Nor do the authors bring up any cost issues. At a minimum the ambulance is going to need some sort of constant data connection. Or as near to constant as the state of the art allows. Maybe in Tucson, which is pilot city for this, that might be free, but it’s neither free nor available everywhere. Citywide WiFi networks have turned out to be much more expensive and difficult to build and operate than was thought five years ago. Wireless (cell phone) connectivity costs anywhere from $50.00 per month, per device, and up. Who is going to maintain the equipment? Believe me, any technology that is not Mil Spec ruggardized, and most that is, will break in the 24/7 high use world of EMS.

The old joke is if you give an EMT, medic, or fire fighters, two bowling balls, they will lose one and break the other. And then claim that it happened on their days off. So, you’re going to need a full time tech support person or maybe you can add it to the duties of your existing IT staff. I’m sure they’d love that, after all they just sit around shopping on Ebay anyway.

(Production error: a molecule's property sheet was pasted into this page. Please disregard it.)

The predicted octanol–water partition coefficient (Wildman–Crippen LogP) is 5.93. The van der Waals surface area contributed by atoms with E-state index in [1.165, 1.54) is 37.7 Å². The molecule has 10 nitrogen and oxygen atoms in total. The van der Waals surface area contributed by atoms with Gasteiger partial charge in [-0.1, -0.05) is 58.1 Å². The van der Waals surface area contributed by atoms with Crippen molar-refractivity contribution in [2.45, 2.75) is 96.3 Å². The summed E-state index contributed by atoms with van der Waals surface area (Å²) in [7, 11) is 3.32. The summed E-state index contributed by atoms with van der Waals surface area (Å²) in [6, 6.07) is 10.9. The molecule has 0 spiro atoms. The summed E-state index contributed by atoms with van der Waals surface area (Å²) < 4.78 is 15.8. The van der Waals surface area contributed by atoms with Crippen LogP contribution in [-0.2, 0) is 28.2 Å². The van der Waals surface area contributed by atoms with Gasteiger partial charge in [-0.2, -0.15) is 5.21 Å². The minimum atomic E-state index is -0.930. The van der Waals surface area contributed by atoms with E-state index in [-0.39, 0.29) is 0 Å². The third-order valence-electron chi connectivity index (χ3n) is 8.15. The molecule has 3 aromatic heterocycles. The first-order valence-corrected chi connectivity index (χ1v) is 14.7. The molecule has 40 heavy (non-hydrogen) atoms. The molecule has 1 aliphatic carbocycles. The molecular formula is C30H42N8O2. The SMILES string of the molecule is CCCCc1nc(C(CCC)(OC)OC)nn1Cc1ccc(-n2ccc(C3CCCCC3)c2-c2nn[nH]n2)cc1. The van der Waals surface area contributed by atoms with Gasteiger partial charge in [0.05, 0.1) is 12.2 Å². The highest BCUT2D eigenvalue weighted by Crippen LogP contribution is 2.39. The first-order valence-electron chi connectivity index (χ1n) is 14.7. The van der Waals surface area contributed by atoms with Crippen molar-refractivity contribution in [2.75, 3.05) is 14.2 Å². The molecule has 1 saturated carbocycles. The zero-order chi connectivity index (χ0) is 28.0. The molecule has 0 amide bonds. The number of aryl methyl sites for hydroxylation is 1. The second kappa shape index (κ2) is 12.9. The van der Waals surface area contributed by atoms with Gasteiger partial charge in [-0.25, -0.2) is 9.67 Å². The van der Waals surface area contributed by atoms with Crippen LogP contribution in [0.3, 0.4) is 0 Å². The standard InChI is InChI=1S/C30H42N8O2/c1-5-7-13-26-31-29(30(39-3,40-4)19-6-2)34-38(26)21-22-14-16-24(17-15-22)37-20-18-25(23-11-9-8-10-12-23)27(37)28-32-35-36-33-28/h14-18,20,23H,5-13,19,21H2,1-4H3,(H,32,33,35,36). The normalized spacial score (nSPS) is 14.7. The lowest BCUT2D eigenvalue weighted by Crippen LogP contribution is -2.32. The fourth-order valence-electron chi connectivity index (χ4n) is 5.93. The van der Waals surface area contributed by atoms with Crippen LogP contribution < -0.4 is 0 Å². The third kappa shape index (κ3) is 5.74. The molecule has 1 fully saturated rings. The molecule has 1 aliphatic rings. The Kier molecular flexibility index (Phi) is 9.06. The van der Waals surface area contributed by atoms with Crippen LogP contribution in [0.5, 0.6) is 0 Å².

In a unionized work force the terms “change in conditions of employment”, “compensation adjustment”, and “we aren’t going to do it without negotiating first” are going to come up. In fact, I’m told by my lawyer/paramedic friend that the TFD medics have flat out refused to use the system.

I’d like to see what the per ambulance and per ED costs are for this. I have to wonder if you add up the one time and annual cost of this system if it wouldn’t be cheaper to add a couple of ambulances to the complement.

I won’t even go into the utility and return on investment of having an all ALS system for “emergency” calls and relegating BLS to “non emergency” calls. That’s a debate for a whole different day.

There is definitely a place for technology in EMS, especially in the realm of documentation, risk management, billing, QA/QI, and research. This just isn’t it. This just seems like really expensive technology that will end up sitting in closets and holding doors open.